It's no secret that a healthy and intentional classroom environment can increase student engagement. But how do you create it? Master teacher and education consultant Patricia Vitale-Reilly has a deep understanding of what some of these engagement strategies can look like and how to integrate them into classroom practice. In her book, Engaging Every Learner, Patricia applies the research on motivation and engagement to strategies and tools that cultivate and sustain student engagement across the school year. In today's post adapted from the book, Patricia offers a classroom environment checklist.
Take a moment. Does your classroom meet these guidelines to increase engagement? How many can you answer "Yes" to?
YOUR ENVIRONMENT CHECKLIST
by Patricia Vitale-Reilly
The Physical Classroom Environment
► Arrange Classroom Furniture
- Is your classroom organized in a way that allows for flow, collaboration, and active learning?
► Manage Materials
- Are your materials stored in an easily organized and accessible way?
► Use Wall Space
- Are your walls painted a color that will engage yet not distract students?
- Are anchor charts and decorations accessible to learners but not visually overstimulating?
The Emotional Classroom Environment
► Develop Classroom Tone
- Are voices balanced between teacher and student and student and student?
- Is the noise level in the room conducive to learning?
- Is risk taking valued and cultivated in all learners?
- Is there a system for nonverbal communication in collaborative settings?
► Establish Classroom Rituals
- Are there classroom rituals, such as daily greetings or weekly meetings, that build the emotional environment?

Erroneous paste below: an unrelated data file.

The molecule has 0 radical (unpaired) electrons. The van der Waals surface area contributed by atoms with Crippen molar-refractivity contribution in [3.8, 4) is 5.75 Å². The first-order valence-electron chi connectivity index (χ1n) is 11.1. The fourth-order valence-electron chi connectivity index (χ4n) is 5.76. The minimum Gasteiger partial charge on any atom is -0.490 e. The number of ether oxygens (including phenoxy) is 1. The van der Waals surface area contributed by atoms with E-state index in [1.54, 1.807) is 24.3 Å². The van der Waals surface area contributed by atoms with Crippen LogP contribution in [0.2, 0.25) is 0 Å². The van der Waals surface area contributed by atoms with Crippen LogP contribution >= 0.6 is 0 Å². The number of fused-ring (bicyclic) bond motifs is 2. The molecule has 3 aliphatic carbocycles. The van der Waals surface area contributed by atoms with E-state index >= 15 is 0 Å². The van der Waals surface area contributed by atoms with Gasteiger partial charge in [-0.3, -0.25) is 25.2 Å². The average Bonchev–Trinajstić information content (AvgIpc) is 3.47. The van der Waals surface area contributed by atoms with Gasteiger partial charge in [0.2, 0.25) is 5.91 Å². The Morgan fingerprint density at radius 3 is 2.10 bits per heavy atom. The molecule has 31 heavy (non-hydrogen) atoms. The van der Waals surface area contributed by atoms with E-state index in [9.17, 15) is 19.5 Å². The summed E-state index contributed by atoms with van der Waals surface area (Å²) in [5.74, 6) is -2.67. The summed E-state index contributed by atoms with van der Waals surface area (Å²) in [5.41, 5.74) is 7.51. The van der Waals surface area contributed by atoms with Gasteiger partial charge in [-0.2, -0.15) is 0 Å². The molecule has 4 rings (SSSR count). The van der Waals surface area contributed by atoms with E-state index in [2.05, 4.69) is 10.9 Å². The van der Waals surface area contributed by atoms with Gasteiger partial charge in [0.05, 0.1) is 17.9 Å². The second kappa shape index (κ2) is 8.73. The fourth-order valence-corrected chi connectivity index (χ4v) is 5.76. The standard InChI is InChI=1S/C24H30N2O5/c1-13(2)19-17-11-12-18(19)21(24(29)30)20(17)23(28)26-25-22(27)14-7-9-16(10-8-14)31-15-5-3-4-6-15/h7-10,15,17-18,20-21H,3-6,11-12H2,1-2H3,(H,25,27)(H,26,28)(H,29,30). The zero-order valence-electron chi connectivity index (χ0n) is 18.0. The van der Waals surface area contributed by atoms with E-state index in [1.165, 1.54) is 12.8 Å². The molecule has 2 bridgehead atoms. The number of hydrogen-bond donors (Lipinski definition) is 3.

- Are positive affirmations used to acknowledge students?
► Reinforce Student Self-Efficacy
- Is there a system to acknowledge growth and celebrate successes?
The Cognitive Classroom Environment
► Set High Expectations and Communicate Them Orally and in Writing
- Are there high expectations for each learner?
- Are expectations communicated in anchor charts?
- Are expectations communicated in student checklists?
► Establish Consequences
- Are consequences fair, explicit, and used appropriately?
► Make Learning an Active Process
- Are daily learning statements—"I will" statements—used to clarify and guide learning?
- Do lessons include student involvement?
- Are checklists used to manage students and keep learning active?
► Cultivate Creativity
- Do students have time to explore?
- Do you facilitate and nourish creative thinking?
Patricia Vitale-Reilly is a consultant, teacher, author and lifelong reader, writer, and learner with 25 years of experience in education. As a national consultant, Patty is dedicated to guiding schools and districts to set and realize goals that matter most in their learning communities. Check out her blog exploring important and essential ideas about teaching and learning.